Most work on the semantic paradoxes within classical logic has centered around what this essay calls “linguistic” accounts of the paradoxes: they attribute to sentences or utterances of sentences some property that is supposed to explain their paradoxical or nonparadoxical status. “No proposition” views are paradigm examples of linguistic theories, although practically all accounts of the paradoxes subscribe to some kind of linguistic theory. This essay shows that linguistic accounts of the paradoxes endorsing classical logic are subject to a particularly acute form of the revenge paradox: that there is no exhaustive classification of sentences into “good” and “bad” such that the T-schema holds when restricted to the “good” sentences unless it is also possible to prove some “bad” sentences. The foundations for an alternative classical nonlinguistic approach is outlined that is not subject to the same kinds of problems. Although revenge paradoxes of different strengths can be formulated, they are found to be indeterminate at higher orders and not inconsistent.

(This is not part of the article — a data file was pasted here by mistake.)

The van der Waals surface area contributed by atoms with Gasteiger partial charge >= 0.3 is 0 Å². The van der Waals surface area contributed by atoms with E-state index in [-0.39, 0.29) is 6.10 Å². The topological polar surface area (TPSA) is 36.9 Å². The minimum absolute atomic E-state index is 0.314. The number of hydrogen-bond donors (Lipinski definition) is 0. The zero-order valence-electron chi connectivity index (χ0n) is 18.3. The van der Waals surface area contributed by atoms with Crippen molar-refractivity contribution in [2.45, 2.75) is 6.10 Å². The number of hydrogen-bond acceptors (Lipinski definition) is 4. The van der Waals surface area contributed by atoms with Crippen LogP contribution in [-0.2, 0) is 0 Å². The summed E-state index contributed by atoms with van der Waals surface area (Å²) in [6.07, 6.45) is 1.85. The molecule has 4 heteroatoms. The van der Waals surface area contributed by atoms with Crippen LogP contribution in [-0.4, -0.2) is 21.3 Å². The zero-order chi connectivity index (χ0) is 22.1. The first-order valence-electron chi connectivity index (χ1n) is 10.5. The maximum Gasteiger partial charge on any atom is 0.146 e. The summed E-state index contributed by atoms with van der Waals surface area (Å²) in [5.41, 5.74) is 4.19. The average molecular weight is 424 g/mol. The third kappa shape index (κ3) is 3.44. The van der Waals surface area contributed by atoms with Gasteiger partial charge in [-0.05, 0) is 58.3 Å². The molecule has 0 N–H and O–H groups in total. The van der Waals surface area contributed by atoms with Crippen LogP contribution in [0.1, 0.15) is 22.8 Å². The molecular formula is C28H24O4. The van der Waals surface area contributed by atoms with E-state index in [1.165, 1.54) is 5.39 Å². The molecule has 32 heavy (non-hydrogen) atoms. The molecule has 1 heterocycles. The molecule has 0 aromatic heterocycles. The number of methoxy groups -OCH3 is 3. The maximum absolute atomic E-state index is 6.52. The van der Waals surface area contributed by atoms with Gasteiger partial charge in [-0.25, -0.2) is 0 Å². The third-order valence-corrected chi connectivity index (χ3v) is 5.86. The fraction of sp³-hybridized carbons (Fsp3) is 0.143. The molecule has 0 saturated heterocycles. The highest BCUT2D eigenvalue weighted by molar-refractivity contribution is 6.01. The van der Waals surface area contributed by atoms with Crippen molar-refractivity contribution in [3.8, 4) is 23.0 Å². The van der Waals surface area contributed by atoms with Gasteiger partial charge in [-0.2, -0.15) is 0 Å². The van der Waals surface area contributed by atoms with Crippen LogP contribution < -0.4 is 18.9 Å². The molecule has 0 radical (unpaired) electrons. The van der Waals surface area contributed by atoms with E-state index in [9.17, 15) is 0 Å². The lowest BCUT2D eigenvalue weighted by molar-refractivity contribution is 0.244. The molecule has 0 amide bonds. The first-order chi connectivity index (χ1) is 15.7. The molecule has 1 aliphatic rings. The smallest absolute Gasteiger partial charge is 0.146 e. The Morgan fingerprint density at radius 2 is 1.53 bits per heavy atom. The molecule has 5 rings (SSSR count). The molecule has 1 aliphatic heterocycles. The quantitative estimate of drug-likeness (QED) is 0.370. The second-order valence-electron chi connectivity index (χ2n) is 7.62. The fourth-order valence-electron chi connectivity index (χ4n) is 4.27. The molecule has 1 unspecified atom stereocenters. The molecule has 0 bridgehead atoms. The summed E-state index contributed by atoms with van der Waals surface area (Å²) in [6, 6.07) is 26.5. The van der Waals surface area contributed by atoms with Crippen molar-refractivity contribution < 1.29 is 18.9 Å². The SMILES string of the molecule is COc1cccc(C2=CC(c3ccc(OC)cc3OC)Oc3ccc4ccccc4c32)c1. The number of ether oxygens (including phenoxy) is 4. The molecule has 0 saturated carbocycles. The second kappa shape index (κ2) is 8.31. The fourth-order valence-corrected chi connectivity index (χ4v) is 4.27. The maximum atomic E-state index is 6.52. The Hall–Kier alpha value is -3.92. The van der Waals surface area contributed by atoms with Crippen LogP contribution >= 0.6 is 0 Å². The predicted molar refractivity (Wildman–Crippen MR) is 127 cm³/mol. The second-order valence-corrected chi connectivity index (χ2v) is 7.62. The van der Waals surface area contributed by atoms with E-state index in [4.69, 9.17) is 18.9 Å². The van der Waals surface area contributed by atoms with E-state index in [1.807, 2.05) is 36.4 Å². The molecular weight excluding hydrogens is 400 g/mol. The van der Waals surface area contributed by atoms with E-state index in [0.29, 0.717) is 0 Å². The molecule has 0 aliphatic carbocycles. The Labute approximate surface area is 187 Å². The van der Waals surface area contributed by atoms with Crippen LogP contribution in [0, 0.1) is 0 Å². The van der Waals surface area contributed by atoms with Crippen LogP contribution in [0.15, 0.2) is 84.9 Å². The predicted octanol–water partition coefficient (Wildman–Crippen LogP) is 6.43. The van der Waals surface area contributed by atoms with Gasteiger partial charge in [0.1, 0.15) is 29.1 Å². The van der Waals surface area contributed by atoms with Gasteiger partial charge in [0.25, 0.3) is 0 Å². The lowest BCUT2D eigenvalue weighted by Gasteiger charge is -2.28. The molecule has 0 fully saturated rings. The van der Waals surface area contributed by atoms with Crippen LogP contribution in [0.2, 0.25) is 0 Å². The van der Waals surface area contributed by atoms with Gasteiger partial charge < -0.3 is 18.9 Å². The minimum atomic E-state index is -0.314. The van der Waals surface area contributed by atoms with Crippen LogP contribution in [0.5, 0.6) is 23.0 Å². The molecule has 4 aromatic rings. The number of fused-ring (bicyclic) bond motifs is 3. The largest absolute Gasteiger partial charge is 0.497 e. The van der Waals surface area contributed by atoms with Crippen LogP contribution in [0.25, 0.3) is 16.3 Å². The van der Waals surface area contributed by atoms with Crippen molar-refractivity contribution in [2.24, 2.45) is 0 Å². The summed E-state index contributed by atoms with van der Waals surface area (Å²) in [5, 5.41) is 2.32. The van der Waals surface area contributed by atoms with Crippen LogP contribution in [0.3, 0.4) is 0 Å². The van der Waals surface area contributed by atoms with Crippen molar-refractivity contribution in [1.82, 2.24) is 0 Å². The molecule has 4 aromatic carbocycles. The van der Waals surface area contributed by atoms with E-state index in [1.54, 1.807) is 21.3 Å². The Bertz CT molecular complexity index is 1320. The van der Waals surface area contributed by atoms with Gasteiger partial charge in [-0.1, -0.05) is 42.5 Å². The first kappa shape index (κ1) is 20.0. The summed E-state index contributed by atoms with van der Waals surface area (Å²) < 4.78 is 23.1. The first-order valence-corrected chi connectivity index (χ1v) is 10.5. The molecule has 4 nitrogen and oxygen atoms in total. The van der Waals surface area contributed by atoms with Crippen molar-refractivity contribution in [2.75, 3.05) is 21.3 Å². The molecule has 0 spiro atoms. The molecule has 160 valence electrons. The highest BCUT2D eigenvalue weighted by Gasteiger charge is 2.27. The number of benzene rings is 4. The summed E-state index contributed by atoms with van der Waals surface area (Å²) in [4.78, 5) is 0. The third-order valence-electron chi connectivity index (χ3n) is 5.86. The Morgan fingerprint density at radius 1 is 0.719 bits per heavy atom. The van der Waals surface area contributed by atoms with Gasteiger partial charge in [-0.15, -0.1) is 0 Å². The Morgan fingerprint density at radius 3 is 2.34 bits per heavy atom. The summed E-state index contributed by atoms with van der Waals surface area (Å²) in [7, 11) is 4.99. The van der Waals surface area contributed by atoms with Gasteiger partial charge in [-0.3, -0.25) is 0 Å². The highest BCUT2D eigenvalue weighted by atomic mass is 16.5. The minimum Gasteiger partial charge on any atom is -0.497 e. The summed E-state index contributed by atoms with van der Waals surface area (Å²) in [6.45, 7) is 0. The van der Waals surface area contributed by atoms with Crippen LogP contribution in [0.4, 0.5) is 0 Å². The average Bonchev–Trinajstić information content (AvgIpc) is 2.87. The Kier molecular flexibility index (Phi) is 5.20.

Andrew Bacon; Can the Classical Logician Avoid the Revenge Paradoxes?. The Philosophical Review 1 July 2015; 124 (3): 299–352. doi: https://doi.org/10.1215/00318108-2895327
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